The skeptic in me wonders: Why, after four years, are the Dems scheduling a committee vote now — and likely a full House vote — with so few legislative work days left before a highly partisan election? Is it just that it’s a safe time to take this popular vote, knowing full well that there’s no way the Senate will have time to take this up before they adjourn for the year? But there’s also definitely more to the story. The Supreme Court’s decision in Citizens United that corporate donations cannot be limited really accelerated the drive for campaign finance reform both in and out of Congress. Whereas the Fair Elections Now Act had just 2 co-sponsors in the House in the previous session of Congress, it now has 164, including a handful of Republicans. Groups like Public Campaign and Fix Congress First have been working harder than ever to round up support for this district-by-district. Let’s see what happens.

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Comments

  • beenblue 09/16/2010 5:19pm

    I sure hope this does not turn into, shooting fish in a barrel..

  • Ja4ed 09/17/2010 7:58am

    “Candidates would also be able to receive additional matching funds for small donations if they face a wealthy or self-financing opponent.”

    At least this part of the bill is unconstitutional. It is an abridgement of free (political) speech. In 2008, The Supreme Court already ruled as such in Davis v FEC.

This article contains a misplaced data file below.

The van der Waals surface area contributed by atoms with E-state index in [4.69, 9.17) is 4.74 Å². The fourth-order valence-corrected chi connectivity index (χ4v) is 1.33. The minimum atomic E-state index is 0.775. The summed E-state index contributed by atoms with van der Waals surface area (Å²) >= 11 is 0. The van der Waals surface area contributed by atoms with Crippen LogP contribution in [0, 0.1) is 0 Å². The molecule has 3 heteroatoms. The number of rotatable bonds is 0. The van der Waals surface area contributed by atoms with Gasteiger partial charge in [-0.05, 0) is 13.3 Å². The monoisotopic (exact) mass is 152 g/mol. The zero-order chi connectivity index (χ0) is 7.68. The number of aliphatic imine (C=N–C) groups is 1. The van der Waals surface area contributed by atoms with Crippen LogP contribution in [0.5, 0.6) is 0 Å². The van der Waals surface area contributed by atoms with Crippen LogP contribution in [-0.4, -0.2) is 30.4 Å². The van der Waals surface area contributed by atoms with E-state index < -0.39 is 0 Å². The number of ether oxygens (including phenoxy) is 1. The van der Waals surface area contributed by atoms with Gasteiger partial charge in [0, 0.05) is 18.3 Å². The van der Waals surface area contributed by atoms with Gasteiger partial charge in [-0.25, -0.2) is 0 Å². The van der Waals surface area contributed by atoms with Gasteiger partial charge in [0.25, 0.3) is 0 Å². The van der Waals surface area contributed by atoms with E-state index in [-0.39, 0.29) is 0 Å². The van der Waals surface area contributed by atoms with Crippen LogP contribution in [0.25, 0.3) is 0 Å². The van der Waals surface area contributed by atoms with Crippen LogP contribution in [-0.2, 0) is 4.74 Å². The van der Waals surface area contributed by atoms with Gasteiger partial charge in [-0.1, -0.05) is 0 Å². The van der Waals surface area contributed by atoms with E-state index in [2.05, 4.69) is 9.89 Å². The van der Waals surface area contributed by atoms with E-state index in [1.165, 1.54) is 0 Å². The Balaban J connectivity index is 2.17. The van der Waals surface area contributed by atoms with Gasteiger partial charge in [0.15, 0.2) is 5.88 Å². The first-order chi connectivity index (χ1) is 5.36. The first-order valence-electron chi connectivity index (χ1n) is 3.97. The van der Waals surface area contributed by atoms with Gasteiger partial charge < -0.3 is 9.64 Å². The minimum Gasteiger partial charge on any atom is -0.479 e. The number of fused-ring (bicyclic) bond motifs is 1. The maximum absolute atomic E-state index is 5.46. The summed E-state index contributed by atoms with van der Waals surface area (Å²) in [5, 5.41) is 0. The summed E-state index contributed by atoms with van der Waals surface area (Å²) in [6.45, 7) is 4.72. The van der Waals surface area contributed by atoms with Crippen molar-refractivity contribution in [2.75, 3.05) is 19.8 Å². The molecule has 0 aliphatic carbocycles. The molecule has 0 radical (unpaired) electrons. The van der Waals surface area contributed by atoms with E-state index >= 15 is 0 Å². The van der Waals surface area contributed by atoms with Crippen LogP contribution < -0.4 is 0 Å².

• Comm_reply
    mouseissue 09/17/2010 8:49am
    Link Reply
    + -3

    I agree Ja4ed!!!

    Like most all bills proposed by the left, this so called “Fair Elections Now Act” actually will do the opposite of it’s namesake. It compromises campaign fairness especially for senators.

    This bill would provide far more money for senators campaigning in high population states with many legislative districts (which are typically Democratic). Therefore, it would dramatically tilt campaign money toward the left (Democrat) paid for by ALL taxpayers.

    Proposing something like this so close to an election should be considered “vote tampering” thru legislation. The Dems know they are in trouble and are willing to do ANYTHING (ethical or not) to save their miserable butts in November. There are some scummy Republican RINOs in the same boat who would get advantage from it as well.